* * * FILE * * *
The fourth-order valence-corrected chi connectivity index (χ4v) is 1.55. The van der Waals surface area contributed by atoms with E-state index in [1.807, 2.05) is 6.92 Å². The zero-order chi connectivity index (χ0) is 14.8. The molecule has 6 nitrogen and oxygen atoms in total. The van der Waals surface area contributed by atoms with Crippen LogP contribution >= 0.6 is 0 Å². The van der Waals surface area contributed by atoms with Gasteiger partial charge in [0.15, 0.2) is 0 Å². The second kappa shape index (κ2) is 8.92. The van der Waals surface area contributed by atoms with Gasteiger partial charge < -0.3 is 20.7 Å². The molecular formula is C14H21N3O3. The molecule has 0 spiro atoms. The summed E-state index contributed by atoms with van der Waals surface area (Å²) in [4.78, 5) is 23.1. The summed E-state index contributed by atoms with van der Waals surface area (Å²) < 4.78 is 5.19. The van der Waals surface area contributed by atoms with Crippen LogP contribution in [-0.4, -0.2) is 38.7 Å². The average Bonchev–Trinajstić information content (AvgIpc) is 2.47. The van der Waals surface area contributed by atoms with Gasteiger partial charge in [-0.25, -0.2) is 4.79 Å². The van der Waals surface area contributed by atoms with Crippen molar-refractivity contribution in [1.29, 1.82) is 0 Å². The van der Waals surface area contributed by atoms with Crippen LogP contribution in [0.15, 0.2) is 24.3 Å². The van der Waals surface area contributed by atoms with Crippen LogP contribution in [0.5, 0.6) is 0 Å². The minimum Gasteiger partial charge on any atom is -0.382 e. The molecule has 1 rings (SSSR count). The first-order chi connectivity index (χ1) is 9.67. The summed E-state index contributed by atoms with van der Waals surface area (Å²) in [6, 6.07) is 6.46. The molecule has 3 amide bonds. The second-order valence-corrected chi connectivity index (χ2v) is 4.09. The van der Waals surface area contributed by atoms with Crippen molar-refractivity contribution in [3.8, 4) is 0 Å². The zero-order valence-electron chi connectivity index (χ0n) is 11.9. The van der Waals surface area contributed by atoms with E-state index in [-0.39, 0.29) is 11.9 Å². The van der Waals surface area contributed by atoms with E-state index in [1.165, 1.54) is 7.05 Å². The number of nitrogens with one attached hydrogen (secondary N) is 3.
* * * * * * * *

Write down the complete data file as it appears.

The fourth-order valence-corrected chi connectivity index (χ4v) is 1.55. The van der Waals surface area contributed by atoms with E-state index in [1.807, 2.05) is 6.92 Å². The zero-order chi connectivity index (χ0) is 14.8. The molecule has 6 nitrogen and oxygen atoms in total. The van der Waals surface area contributed by atoms with Crippen LogP contribution >= 0.6 is 0 Å². The van der Waals surface area contributed by atoms with Gasteiger partial charge in [0.15, 0.2) is 0 Å². The second kappa shape index (κ2) is 8.92. The van der Waals surface area contributed by atoms with Gasteiger partial charge < -0.3 is 20.7 Å². The molecular formula is C14H21N3O3. The molecule has 0 spiro atoms. The summed E-state index contributed by atoms with van der Waals surface area (Å²) in [4.78, 5) is 23.1. The summed E-state index contributed by atoms with van der Waals surface area (Å²) < 4.78 is 5.19. The van der Waals surface area contributed by atoms with Crippen LogP contribution in [-0.4, -0.2) is 38.7 Å². The average Bonchev–Trinajstić information content (AvgIpc) is 2.47. The van der Waals surface area contributed by atoms with Gasteiger partial charge in [-0.25, -0.2) is 4.79 Å². The van der Waals surface area contributed by atoms with Crippen molar-refractivity contribution in [1.29, 1.82) is 0 Å². The van der Waals surface area contributed by atoms with Crippen LogP contribution in [0.15, 0.2) is 24.3 Å². The van der Waals surface area contributed by atoms with Crippen LogP contribution in [0.5, 0.6) is 0 Å². The minimum Gasteiger partial charge on any atom is -0.382 e. The molecule has 1 rings (SSSR count). The first-order chi connectivity index (χ1) is 9.67. The summed E-state index contributed by atoms with van der Waals surface area (Å²) in [6, 6.07) is 6.46. The molecule has 3 amide bonds. The second-order valence-corrected chi connectivity index (χ2v) is 4.09. The van der Waals surface area contributed by atoms with Crippen molar-refractivity contribution in [3.8, 4) is 0 Å². The zero-order valence-electron chi connectivity index (χ0n) is 11.9. The van der Waals surface area contributed by atoms with E-state index in [-0.39, 0.29) is 11.9 Å². The van der Waals surface area contributed by atoms with E-state index in [1.165, 1.54) is 7.05 Å². The number of nitrogens with one attached hydrogen (secondary N) is 3.